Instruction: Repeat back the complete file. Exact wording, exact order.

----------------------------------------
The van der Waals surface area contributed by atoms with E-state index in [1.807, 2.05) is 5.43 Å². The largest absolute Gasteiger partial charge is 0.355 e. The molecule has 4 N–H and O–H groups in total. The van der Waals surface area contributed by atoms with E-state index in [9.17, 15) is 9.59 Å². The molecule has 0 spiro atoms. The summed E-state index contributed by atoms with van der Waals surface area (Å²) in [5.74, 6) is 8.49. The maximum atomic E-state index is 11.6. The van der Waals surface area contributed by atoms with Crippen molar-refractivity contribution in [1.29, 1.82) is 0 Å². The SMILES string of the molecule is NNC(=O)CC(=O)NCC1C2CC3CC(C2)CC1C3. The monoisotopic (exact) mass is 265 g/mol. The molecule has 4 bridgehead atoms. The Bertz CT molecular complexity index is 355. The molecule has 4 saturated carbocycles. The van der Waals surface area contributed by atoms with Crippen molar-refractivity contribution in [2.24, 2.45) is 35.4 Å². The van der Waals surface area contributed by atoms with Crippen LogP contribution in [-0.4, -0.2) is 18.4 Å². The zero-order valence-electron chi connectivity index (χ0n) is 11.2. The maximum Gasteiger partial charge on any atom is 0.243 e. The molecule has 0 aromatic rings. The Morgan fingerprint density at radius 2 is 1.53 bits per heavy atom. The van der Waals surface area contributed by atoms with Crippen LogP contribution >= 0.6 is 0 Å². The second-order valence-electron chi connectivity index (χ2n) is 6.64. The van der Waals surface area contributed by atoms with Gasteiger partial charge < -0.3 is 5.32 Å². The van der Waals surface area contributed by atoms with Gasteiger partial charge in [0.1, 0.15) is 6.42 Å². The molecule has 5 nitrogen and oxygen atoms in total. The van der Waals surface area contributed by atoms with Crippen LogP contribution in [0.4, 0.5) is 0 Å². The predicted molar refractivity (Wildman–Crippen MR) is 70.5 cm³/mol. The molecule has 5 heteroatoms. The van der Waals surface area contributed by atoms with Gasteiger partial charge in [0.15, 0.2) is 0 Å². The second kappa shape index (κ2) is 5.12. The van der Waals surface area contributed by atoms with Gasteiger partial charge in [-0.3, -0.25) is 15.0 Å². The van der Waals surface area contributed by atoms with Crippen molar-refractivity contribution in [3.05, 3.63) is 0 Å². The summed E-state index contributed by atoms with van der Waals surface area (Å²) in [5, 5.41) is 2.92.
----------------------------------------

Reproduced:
The van der Waals surface area contributed by atoms with E-state index in [1.807, 2.05) is 5.43 Å². The largest absolute Gasteiger partial charge is 0.355 e. The molecule has 4 N–H and O–H groups in total. The van der Waals surface area contributed by atoms with E-state index in [9.17, 15) is 9.59 Å². The molecule has 0 spiro atoms. The summed E-state index contributed by atoms with van der Waals surface area (Å²) in [5.74, 6) is 8.49. The maximum atomic E-state index is 11.6. The van der Waals surface area contributed by atoms with Crippen molar-refractivity contribution in [1.29, 1.82) is 0 Å². The SMILES string of the molecule is NNC(=O)CC(=O)NCC1C2CC3CC(C2)CC1C3. The monoisotopic (exact) mass is 265 g/mol. The molecule has 4 bridgehead atoms. The Bertz CT molecular complexity index is 355. The molecule has 4 saturated carbocycles. The van der Waals surface area contributed by atoms with Crippen molar-refractivity contribution in [2.24, 2.45) is 35.4 Å². The van der Waals surface area contributed by atoms with Crippen LogP contribution in [-0.4, -0.2) is 18.4 Å². The zero-order valence-electron chi connectivity index (χ0n) is 11.2. The maximum Gasteiger partial charge on any atom is 0.243 e. The molecule has 0 aromatic rings. The Morgan fingerprint density at radius 2 is 1.53 bits per heavy atom. The van der Waals surface area contributed by atoms with Crippen LogP contribution >= 0.6 is 0 Å². The second-order valence-electron chi connectivity index (χ2n) is 6.64. The van der Waals surface area contributed by atoms with Gasteiger partial charge < -0.3 is 5.32 Å². The van der Waals surface area contributed by atoms with Gasteiger partial charge in [0.1, 0.15) is 6.42 Å². The molecule has 5 nitrogen and oxygen atoms in total. The van der Waals surface area contributed by atoms with Crippen LogP contribution in [0.4, 0.5) is 0 Å². The predicted molar refractivity (Wildman–Crippen MR) is 70.5 cm³/mol. The molecule has 5 heteroatoms. The van der Waals surface area contributed by atoms with Gasteiger partial charge in [0.15, 0.2) is 0 Å². The second kappa shape index (κ2) is 5.12. The van der Waals surface area contributed by atoms with Gasteiger partial charge in [-0.3, -0.25) is 15.0 Å². The van der Waals surface area contributed by atoms with Crippen molar-refractivity contribution in [3.05, 3.63) is 0 Å². The summed E-state index contributed by atoms with van der Waals surface area (Å²) in [5, 5.41) is 2.92.